Living With the Iconoclasts

New Orleans has a complicated past, a reality made evident in a politically manufactured controversy that has been building since last July.  Our mayor, a term-limited white Democrat and the flickering end of a political dynasty, asked the city council to consider removing four prominent monuments shortly after the murders of black members of a Charleston church last summer.  The removal would ostensibly be justified under a city “nuisance” law.

Far from being “nuisances,” the monuments in question boast a fascinating history.  Among them is a 131-year-old statue of General Lee that is listed on the National Register of Historic Places.  Created by a respected sculptor of the 19th century, New York’s Alexander Doyle, this bronze statue stands 16 feet tall atop a 60-foot fluted Doric column of Georgia granite.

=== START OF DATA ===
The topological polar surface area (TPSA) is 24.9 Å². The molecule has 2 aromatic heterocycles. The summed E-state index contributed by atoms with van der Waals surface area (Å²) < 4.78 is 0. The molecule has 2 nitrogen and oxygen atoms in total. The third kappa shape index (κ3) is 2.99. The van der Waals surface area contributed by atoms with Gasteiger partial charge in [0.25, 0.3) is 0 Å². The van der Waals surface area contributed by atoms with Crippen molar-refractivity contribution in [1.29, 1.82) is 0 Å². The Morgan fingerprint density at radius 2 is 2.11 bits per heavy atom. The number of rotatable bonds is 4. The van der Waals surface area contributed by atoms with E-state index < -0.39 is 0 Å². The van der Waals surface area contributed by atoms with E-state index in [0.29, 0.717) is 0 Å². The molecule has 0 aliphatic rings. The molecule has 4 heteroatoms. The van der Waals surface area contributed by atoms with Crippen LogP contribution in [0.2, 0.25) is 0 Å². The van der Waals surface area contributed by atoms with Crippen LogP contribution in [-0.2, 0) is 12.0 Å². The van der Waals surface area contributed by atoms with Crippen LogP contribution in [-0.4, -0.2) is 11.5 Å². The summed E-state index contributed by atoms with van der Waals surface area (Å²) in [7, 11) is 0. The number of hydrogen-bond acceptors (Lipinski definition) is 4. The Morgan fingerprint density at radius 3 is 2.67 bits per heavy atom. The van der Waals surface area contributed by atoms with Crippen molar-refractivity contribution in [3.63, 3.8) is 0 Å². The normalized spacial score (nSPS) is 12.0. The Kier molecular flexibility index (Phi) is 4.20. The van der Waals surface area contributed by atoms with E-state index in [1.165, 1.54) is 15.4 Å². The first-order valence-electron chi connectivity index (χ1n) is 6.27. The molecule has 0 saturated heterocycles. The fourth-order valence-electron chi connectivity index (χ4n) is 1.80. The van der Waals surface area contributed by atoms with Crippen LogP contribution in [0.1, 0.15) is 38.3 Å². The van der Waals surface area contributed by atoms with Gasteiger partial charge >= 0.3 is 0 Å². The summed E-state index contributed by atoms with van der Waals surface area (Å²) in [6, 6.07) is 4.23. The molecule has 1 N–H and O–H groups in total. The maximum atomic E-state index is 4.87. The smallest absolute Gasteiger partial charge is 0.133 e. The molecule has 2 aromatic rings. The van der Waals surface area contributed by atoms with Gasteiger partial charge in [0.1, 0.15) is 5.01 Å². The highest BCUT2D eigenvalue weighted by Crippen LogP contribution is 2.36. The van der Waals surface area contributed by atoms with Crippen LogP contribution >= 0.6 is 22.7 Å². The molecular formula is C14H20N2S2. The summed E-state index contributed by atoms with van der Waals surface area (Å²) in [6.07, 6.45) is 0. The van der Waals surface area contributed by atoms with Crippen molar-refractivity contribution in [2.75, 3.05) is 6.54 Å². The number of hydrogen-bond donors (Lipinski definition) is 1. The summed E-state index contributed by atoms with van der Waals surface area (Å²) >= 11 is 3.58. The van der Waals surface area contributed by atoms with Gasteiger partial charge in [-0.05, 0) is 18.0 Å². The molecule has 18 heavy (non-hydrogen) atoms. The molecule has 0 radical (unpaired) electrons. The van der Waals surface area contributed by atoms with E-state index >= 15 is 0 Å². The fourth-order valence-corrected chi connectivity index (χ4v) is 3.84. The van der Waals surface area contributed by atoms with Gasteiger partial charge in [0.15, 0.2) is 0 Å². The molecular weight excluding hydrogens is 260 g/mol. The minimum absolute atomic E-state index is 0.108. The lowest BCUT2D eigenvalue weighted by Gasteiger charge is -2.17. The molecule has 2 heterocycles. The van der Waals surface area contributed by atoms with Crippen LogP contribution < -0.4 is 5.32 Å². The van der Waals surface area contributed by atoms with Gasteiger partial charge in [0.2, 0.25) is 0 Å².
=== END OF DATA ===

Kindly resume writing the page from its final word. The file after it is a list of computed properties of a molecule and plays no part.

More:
Another target is a sculpture of arguably the most significant figure in the history of New Orleans—P.G.T. Beauregard.  An engineer who served in the Mexican War and later as superintendent of West Point, Beau regard was one of the most colorful commanders of the Confederacy.  The Gallant Creole astride his bounding steed is the largest equestrian statue in the city, outsizing Andrew Jackson in Jackson Square.  Beauregard’s statue is prominently located at the main entrance of City Park and is also on the National Register of Historic Places.


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